Death and taxes: the two sure proofs that rock and rollers are mortal. Also, STDs. But while the government can't force rockers to use protection, it can definitely empty their bank accounts. (This year, they — and everyone else — has an extra three days to file: Taxes aren't due until April 18.)
Here are 10 rockers who have found themselves on the wrong side of the IRS.
Whether it was his fault or Price Waterhouse's, as he claimed, Willie Nelson was the one who had to pay when the IRS seized his assets abruptly in 1990 and charged him $16.7 million for hiding income in tax shelters ($10.2 million of it was interest and penalties alone). To pay it off, he released a double album and auctioned assets (mostly to friends who later returned them). Later, he joked about the whole debacle in a Super Bowl ad for H&R Block. If you can't beat 'em...
Chuck Berry helped to cement rock & roll's style and sound, and also its culture: He's been to prison three times. Although he originally denied doing time in the Sixties for a violation of the Mann Act (transporting an underage girl over state lines for immoral purposes), he couldn't hide the four months he served for income tax evasion in 1979: He hit the slammer right after performing at the White House for Jimmy Carter.
On March 22, three months after receiving a two-year prison sentence for attempted weapon possession, Jeffrey Atkins (a.k.a. rapper Ja Rule) was in court pleading guilty again. But this time, it’s regarding a much less gangster charge. He faces incarceration for failing to pay taxes on $3 million in income. The trajectory of the Grammy nominee's criminal career has been similar to that of his acting career: First he appeared in "The Fast and the Furious;" then he took a part in "Scary Movie 3."
In 2007, Marco Antonio Muniz — salsa pop star Marc Anthony — was slapped with a $2.5 million bill for failing to pay Uncle Sam for five years. He pled ignorant; his brother, who acted as his general manager, and his accountant took the fall. In December 2009, a tax lien totaling $1.6 million was placed on a piece of his real estate in Long Island. In 2010, the same piece of property received another lien for $1.8 million. But in December, Anthony announced that he'd settled all of his debts with the IRS.
Compared to the multimillion dollar tax debts owed by most of the rockers on this list, $33,000 seems like a modest sum. But it was enough to send the police to the home of Clifford Smith, Wu-Tang Clan rapper Method Man, to repossess his truck in 2009. Method didn't fight. He turned himself in, admitting that he'd been receiving letters from the IRS since 2002, and attributing his tax problems to marijuana use. He couldn't pay because he was high — for seven years.
Among high-paid celebrity musicians who neglect to pay the IRS it's due, Toni Braxton somehow continues to cull sympathy from the general public. She just can't climb out of her very public financial hole. In 1998 she filed for bankruptcy due to a $3.9 million debt. Now she purportedly owes between $10 and $50 million, including a $900,000 defaulted loan to City National Bank and mortgage payments to Bank of America. According to a court document, she may also owe money to AT&T, the Four Seasons Hotels, Neiman Marcus, the Flamingo Las Vegas hotel and casino and American Express. But she definitely owes $400,000 to the United States government.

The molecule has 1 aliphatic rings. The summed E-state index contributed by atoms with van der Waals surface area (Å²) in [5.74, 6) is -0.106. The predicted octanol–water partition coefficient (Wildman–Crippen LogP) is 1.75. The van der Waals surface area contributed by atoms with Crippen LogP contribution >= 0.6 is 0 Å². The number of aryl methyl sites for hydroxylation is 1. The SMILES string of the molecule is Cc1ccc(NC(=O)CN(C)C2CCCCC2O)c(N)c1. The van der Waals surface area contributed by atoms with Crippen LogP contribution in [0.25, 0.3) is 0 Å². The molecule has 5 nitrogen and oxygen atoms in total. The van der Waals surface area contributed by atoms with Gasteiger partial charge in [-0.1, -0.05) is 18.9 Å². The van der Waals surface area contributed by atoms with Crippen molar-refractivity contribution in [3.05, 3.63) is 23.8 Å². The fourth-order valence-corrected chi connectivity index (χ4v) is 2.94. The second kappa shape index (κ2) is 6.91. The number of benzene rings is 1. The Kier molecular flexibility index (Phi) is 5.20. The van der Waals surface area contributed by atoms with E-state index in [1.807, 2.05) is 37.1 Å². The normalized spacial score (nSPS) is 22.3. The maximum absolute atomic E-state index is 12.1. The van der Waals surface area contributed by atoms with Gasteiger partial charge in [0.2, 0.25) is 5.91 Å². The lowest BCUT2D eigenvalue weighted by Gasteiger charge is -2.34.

During last year's tax season, the Chaska Herald in Minnesota published that one of Carver County's largest property holders, an artist currently known as Prince R. Nelson, owed $450,000 in back taxes on his real estate, including $227,000 owed on his Paisley Park studios. (He paid the debt off two months later.) Mysteriously, his fan club did, during the same week, automatically and mysteriously charge its members a $77 renewal fee.
Although Alan Freed is credited with cowriting Chuck Berry's hit "Maybellene", he didn't earn his nickname "father of rock & roll" for being a musician. As a disc jockey in the early Fifties, he was one of the first to play African-American music being performed by actual African-Americans instead of covered by other white artists. He is widely credited with coining the phrase rock & roll — or rather, he forever reappropriated that slang term for sex. He also accepted a lot of payola, cash from record companies in exchange for airtime. He claimed that, although he took the money, he never played a record he didn't like. Regardless, failing to claim the cash as income and pay taxes on it got him indicted in 1964.
During Whitney Houston's days of crack addiction and alleged domestic abuse, it was hard to know what was rumor and what was true — that is, until her sister-in-law sold photographs to the tabloids. The story of her Atlanta home being foreclosed and auctioned on the steps of that city’s courthouse turned out to be false. But she did almost lose her New Jersey estate in 2006 due to back taxes and delinquent mortgage payments totaling more than $1 million. A couple of months later she auctioned off more than 400 personal items — from pianos to lingerie — to raise funds.
Remember in 2006 when Keith Richards fell out of a coconut tree and had to have brain surgery? Shortly thereafter, the Rolling Stones created a will. In so doing, they set up private foundations in Holland, where laws about public access to information revealed that of the £242 million the Stones had made in royalties since 1986, they'd paid only £3.9 million in taxes. (The band had been banking in Holland for 30 years already.) As the U.K.'s Daily Mail reported, that’s only 1.6 percent. And yet, thanks to legal loopholes and legit shelters, it’s 100 percent legal. In the enduring words of Leona Helmsley, one of the most famous tax evaders of all time, "We don't pay taxes. Only the little people pay taxes."